Others theories claim they were navigation aids or symbols of wealth and status for the civilization’s highest officials.
Some evidence suggests that they were originally laid out in patterns with astronomical significance, likely marking important celestial events like the solstices that could have played important roles in agriculture and tracking the passage of time.
But alas their builders left no written records or oral tales behind, so it’s unlikely that there will ever be a definitive explanation.
The spheres do however highlight the advanced nature of pre-Columbian societies, and as such they’re now listed as a UNESCO World Heritage Site.
Who are we, and where did we come from?
For those who’ve ever pondered such questions, behold the Starchild Skull.
Though the bizarre skull’s story didn’t gain international attention until the 20th century, its history dates back approximately 900 years, when the living being to which it was attached died in northwest Mexico about 100 miles (160 km) southwest of Chihuahua.
The tiny, elongated and misshapen skull with hopelessly close set eye sockets thought to belong to a horribly deformed 4 or 5-year-old was buried in a tunnel next to the remains of a normal adult female, but though the child probably died of natural causes, evidence suggests that the woman committed suicide.
Both were purportedly found in 1930 by a teenage girl exploring a mineshaft, and though it’s not certain what happened to the skull in the intervening years, in February of 1999 it ended up in the hands of American author and paranormal investigator Lloyd Pye, who claimed to have gotten it from Ray and Melanie Young of El Paso, Texas.
Early on Pye became convinced that the skull wasn’t just strange, but that it was distinctly unhuman, theorizing that it could be a human-extraterrestrial hybrid – and he set out to substantiate or disprove this assertion once and for all.
To this end he submitted the skull for extensive testing, and some of the results seemed to confirm his suspicions.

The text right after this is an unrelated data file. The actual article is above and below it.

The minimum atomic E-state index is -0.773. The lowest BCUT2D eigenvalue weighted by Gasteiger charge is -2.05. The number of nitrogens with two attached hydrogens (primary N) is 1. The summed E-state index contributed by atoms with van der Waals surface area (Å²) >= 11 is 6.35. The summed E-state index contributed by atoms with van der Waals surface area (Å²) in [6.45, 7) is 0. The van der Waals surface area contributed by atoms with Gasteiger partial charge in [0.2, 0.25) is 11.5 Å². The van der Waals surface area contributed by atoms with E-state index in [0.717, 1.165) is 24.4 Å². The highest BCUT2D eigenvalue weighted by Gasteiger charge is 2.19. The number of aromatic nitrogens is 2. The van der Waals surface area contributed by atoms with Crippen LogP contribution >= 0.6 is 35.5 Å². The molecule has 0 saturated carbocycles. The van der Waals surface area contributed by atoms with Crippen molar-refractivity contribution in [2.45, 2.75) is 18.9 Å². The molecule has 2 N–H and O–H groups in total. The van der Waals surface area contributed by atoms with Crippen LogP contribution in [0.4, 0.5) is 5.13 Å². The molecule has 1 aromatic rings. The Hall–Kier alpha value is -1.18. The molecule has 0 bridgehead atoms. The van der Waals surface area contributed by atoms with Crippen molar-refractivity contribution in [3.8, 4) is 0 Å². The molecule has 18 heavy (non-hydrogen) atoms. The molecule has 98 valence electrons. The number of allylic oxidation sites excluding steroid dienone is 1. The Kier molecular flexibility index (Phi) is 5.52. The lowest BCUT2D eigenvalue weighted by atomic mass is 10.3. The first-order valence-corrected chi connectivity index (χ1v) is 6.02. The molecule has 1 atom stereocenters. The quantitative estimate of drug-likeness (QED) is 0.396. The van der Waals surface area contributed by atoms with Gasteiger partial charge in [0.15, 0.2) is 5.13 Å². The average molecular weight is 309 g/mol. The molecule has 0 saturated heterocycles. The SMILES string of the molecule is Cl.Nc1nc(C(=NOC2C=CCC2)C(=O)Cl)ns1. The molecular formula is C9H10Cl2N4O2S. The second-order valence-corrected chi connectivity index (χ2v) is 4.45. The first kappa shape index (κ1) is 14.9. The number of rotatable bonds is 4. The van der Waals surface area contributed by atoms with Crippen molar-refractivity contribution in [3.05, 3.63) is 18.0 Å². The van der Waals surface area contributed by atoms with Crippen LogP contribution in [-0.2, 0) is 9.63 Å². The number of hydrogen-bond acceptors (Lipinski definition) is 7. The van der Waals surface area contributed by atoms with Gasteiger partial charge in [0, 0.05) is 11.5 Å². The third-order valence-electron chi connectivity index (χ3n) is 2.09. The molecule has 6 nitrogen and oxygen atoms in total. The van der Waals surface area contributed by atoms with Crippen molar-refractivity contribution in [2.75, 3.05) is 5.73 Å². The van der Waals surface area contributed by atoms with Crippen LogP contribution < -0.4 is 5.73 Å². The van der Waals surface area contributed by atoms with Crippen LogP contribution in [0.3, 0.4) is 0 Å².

The skull was much lighter and more durable than typical human skulls, and analysis of tooth wear suggested it belonged to an adult despite its small size.
And more interestingly, the interior of the bone contained crimson fibers and residue that couldn’t be identified, which was later confirmed by scientists at the world-renowned Stanford Research Institute.
In addition, the interior volume of the Starchild Skull is nearly 20% larger than that of an adult, and it lacks frontal sinuses altogether.
Though he’s often labeled a conspiracy theorist and “conehead” by traditional scientists and skeptics, Pye, who died in 2013, shrugged off the criticism, pointing to the ridicule and persecution endured by Galileo when he suggested that the earth wasn’t the center of the solar system.
Likewise, Pye added that one day our distinctly human-centered view of the universe may definitively proven to be false.
On the other end of the spectrum, a number of scientists from esteemed institutions like Yale University and Canada’s Bureau of Legal Dentistry have determined that the Starchild Skull is indeed that of a male human child who likely suffered from a condition called congenital hydrocephalus, and that its mitochondrial DNA is consistent with the offspring of human parents, although in 2003 additional DNA testing determined that the woman buried beside the boy couldn’t have been his mother.
Like most mysterious artifacts, the legend of the Starchild Skull is rife with unproven theories, contradictory “evidence” and abundant legend and lore, but that said, it makes for a great campfire story, and science be damned, it’s just downright fun.